Oil Painting Lessons From John Singer Sargent

15 May 2014

La Carmencita by John Singer Sargent, oil painting, 1890.
La Carmencita by John Singer Sargent,
oil painting, 1890.
I try and shy away from describing art in bombastic terms. It can become a slippery slope of flowery language with no real takeaways. But when I'm studying the works of no less than John Singer Sargent, phrases like tour-de-force and mind-boggling just sort of slip out. I think that's to be expected considering how deftly and powerfully he turns oil on canvas into art.

One of the primary oil painting techniques Sargent utilized that I find most intriguing is that every stroke attempts to describe the essences of an object. The texture of fur, the sheen of silk, the intricate knots in lace, the pattern of sunlight on water, a rosy-colored cheek—Sargent attempted to embody all of these in every stroke. He wasn't trying to add a bunch of strokes together and hopefully get the shimmy and swirl of the fringe on the dancer's body in La Carmencita, for example. The paint strokes are shimmies and swirls.

Richard Morris Hunt by John Singer Sargent, oil painting, 1895.
Richard Morris Hunt by John
Singer Sargent, oil painting, 1895.
Mabel Marquand by John Singer Sargent, oil painting, c.1891.
Mabel Marquand by John Singer
Sargent, oil painting, c.1891.
That's not to say that every stroke Sargent put down was perfect the first time. As a friend reminded me recently, Sargent painted and scraped and painted and scraped ad nauseam. But he got there! Sargent also came from a point of view that form is never flat. Even a marble walkway as in Richard Morris Hunt or the open air behind a portrait sitter, is enlivened with color and texture that is visually interesting but never overpowering.

And Sargent didn't just paint anything. He painted exceptional moments. That's not to say he scorned the everyday, but he chose his compositions thoughtfully and well. Even a simple portrait of a woman, a child, or a group delivers impact because Sargent pushed to articulate something noteworthy that makes a viewer linger, as in the position of the two figures in the portrait of Mr. and Mrs. I. N. Phelps Stokes or the hand gesture and askance look in Mabel Marquand.

Mr. and Mrs. I. N. Phelps Stokes by John Singer Sargent, oil painting, 1897.
Mr. and Mrs. I. N. Phelps
Stokes
by John Singer
Sargent, oil painting, 1897.
The oil painting lessons that Sargent teaches me—just by looking at the works—are incredibly rewarding and enriching, but it is also valuable to have an expert perspective as well. This is where The Artist's Magazine comes in. The authors, artists, and experts who fill the pages of the magazine really make a difference in how I understand the depth of artistic practice of masters past and present, and the great images and updates on what is going on in the art world keep my sights steadily on bettering my skills and savoring the journey. The June issue of The Artist's Magazine is available now. Enjoy!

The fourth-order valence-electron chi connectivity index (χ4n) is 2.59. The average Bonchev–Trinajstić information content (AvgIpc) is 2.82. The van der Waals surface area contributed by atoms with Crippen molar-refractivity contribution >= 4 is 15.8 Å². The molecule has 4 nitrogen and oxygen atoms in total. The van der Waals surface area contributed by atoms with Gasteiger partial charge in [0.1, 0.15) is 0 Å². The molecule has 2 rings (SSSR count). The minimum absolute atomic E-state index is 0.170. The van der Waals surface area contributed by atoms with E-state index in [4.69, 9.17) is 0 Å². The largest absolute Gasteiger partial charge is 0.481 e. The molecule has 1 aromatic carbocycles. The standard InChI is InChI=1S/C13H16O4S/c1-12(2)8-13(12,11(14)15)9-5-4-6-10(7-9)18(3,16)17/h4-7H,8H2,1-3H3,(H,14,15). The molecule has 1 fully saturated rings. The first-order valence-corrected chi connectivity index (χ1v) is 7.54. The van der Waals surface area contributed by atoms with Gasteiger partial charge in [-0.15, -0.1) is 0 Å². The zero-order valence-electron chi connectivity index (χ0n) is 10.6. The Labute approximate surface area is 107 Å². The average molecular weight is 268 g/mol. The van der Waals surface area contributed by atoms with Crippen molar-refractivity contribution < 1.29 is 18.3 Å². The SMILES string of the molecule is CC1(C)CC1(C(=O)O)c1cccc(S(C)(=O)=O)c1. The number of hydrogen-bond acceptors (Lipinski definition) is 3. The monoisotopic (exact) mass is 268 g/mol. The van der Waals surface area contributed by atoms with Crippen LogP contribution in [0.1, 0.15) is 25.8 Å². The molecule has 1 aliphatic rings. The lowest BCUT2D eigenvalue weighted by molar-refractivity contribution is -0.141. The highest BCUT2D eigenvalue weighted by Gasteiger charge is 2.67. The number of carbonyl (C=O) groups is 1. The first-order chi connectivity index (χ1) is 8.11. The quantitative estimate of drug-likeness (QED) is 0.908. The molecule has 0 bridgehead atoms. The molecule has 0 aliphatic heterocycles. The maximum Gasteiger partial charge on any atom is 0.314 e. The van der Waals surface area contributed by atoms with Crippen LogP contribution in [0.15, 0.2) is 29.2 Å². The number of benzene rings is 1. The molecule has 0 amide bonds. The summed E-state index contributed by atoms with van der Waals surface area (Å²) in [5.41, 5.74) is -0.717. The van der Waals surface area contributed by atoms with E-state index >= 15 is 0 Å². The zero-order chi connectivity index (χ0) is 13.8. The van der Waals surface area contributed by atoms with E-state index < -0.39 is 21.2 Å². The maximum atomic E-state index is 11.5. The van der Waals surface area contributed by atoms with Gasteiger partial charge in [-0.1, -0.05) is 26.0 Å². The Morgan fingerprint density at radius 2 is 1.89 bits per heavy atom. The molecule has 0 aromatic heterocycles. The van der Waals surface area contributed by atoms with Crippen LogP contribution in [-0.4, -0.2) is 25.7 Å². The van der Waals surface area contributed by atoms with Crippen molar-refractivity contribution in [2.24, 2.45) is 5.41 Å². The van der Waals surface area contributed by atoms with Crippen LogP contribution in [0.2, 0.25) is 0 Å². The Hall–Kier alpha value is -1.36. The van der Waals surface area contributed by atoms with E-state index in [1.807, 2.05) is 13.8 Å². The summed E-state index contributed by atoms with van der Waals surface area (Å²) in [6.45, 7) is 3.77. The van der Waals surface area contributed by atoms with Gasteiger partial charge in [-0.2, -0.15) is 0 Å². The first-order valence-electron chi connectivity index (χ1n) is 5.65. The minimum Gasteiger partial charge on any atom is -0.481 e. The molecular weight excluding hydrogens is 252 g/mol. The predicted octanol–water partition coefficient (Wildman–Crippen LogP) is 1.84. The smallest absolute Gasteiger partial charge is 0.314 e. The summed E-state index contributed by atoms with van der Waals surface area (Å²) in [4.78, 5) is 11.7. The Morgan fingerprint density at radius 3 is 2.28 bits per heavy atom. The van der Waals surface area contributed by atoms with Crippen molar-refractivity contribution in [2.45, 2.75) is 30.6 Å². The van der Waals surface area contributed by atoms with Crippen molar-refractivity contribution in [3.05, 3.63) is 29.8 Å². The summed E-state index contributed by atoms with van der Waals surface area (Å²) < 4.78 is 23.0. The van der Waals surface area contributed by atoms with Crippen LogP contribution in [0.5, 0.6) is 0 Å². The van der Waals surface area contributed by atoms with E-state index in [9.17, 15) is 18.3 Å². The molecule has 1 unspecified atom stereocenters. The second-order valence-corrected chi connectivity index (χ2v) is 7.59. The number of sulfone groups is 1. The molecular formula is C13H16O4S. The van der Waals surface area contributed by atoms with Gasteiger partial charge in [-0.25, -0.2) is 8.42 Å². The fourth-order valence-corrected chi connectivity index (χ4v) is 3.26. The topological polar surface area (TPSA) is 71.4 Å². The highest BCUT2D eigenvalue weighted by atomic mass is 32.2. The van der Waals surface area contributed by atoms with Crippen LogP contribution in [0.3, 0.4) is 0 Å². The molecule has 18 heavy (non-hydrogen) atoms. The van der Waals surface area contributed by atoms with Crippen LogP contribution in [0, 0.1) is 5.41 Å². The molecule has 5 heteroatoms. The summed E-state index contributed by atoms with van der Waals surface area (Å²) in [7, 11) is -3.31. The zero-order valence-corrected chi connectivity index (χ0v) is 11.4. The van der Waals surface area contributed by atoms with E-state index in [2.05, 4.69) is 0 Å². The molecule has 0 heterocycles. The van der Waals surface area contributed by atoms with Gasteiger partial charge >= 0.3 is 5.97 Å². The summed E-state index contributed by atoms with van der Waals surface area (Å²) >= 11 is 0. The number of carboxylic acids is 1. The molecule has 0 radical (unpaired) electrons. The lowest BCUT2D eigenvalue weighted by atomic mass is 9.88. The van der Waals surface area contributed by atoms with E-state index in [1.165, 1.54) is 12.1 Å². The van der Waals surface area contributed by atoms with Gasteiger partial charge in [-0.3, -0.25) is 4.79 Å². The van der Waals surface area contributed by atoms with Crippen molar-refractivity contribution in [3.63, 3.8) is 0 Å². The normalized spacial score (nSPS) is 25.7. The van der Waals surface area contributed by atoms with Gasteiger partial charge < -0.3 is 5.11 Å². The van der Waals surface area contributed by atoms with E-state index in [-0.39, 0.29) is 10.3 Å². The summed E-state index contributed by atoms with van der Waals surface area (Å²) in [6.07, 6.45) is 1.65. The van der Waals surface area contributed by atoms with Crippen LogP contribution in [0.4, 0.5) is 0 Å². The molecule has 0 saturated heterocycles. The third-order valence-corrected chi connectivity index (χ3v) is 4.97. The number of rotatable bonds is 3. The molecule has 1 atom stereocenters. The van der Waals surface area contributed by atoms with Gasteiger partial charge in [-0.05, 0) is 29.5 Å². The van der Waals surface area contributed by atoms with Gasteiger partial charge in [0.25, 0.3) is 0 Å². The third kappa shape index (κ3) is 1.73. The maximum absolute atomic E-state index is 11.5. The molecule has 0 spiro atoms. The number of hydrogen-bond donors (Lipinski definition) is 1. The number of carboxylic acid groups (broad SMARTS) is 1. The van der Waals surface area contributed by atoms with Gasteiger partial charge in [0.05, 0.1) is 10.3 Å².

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Comments

KatPaints wrote
on 24 Jul 2011 10:21 AM

Sargent is one of my most favorite artists if not my most favorite. When I learned of his scraping until there was just a ghost image left, I try to remember that I must be willing to destroy something which I feel is good nor matter how emotionally hard it is to do. It may be precious to me, but I need to get beyond it to improve the next session,

The only thing I dislike about viewing a Sargent's work is that you frequently need a ladder to view it properly and there isn't one around.

on 13 Jun 2014 7:52 AM

Sargent really knew how to make the simple statement, but achieved great realism with it. I came across another Sargent tutorial here : www.artgraphica.net/.../john-singer-sargent-drawing.html

jasonmarke wrote
on 18 Jun 2014 9:55 PM

Hi Courtney ,

I wanted to bring to your readers attention research done on John Singer Sargent's art style and a new video " John Singer Sargent : Secrets of Composition and Design" The research basically proposes that Sargent clearly used Gestalt methods of illusion in his art even before it was published. This put him ahead of other artists of his time. He did not reveal this, and did not keep a journal either.